Having concluded that appellant had three clear strikes as of May 26, 2009, before he filed No. 09-1365 on August 17, 2009, we do not address his arguments in that appeal on their merits. See Dubuc, 314 F.3d at 1208-10.
B. Imminent-Danger Exception
There is only one exception to the prepayment requirement in § 1915(g), Kinnell, 265 F.3d at 1127-28, and it applies to a prisoner who “is under imminent danger of serious physical injury[,]” § 1195(g). To meet that exception, appellant was required to make “specific, credible allegations of imminent danger of serious physical harm[.]” Kinnell, 265 F.3d at 1127-28 (quotations omitted). Every circuit to have decided the issue so far has concluded that the statute's use of the present tense shows that a prisoner must have alleged an imminent danger at the time he filed his complaint. See Andrews v. Cervantes, 493 F.3d 1047, 1053-54 (9th Cir.2007); Ciarpaglini v. Saini, 352 F.3d 328, 330 (7th Cir.2003); Malik v. McGinnis, 293 F.3d 559, 562-63 (2d Cir.2002); Abdul-Akbar v. McKelvie, 239 F.3d 307, 313 (3d Cir.2001) (en banc); Medberry v. Butler, 185 F.3d 1189, 1193 (11th Cir.1999); Ashley v. Dilworth, 147 F.3d 715, 717 (8th Cir.1998); Baños v. O'Guin, 144 F.3d 883, 885 (5th Cir.1998) (per curiam). In this case, however, the district court did not consider whether appellant had struck out based on his past dismissals; rather, that issue became apparent when he filed his motions for leave to proceed ifp on appeal. But we need not decide whether appellant was required to allege imminent danger at the time he filed his first amended complaint or when he filed the appeals now before us. Giving him the benefit of the doubt on that question, appellant did not sufficiently allege that he was in imminent danger of serious physical injury.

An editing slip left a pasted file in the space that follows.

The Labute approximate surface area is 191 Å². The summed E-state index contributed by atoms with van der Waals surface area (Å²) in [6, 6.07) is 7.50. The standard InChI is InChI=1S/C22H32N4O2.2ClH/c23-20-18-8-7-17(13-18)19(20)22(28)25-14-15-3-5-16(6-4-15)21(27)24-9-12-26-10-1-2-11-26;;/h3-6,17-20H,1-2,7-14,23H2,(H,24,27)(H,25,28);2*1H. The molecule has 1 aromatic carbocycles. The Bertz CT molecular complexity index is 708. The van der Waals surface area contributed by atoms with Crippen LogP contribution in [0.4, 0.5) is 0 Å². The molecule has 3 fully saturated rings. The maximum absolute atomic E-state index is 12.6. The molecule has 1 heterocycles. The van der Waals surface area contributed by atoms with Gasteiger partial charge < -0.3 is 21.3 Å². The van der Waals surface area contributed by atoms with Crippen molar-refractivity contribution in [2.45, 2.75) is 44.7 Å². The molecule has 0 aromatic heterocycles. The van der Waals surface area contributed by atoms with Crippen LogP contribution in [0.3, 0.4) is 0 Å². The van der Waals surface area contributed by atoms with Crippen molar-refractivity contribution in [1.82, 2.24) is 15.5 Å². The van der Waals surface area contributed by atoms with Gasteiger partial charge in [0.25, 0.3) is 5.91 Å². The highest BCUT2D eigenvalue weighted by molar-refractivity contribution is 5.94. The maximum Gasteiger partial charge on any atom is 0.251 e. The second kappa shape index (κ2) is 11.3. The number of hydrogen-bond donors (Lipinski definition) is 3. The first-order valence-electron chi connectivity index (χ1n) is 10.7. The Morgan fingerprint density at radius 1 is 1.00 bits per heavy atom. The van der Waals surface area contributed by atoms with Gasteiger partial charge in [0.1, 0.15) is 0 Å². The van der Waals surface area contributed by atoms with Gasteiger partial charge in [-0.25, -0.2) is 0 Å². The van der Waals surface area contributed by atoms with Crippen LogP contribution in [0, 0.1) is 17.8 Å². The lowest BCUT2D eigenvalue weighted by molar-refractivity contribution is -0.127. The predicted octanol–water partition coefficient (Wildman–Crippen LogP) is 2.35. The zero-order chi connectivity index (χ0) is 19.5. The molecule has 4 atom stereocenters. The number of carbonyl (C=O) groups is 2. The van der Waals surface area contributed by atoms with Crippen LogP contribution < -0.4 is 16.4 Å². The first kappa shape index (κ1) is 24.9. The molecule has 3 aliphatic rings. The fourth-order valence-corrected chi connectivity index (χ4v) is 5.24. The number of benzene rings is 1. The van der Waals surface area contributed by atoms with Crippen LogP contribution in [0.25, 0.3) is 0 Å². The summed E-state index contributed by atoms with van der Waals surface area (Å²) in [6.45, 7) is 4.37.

An appellant should make his allegations of imminent danger in his motion for leave to proceed ifp. See White v. Colorado, 157 F.3d 1226, 1231 (10th Cir.1998). But even if he points to other papers to establish his allegations of imminent harm, he should make a “specific reference as to which of the defendants may have denied him what medication or treatment for what ailment on what occasion.” Id. at 1232. He should identify at least “the general nature of the ‘serious physical injury’ he asserts is imminent.” Id. “[V]ague and utterly conclusory assertions” are insufficient. Id. at 1231. “[C]redible, uncontroverted allegations of physical threats and attacks” would be sufficient, however. Id. at 1232.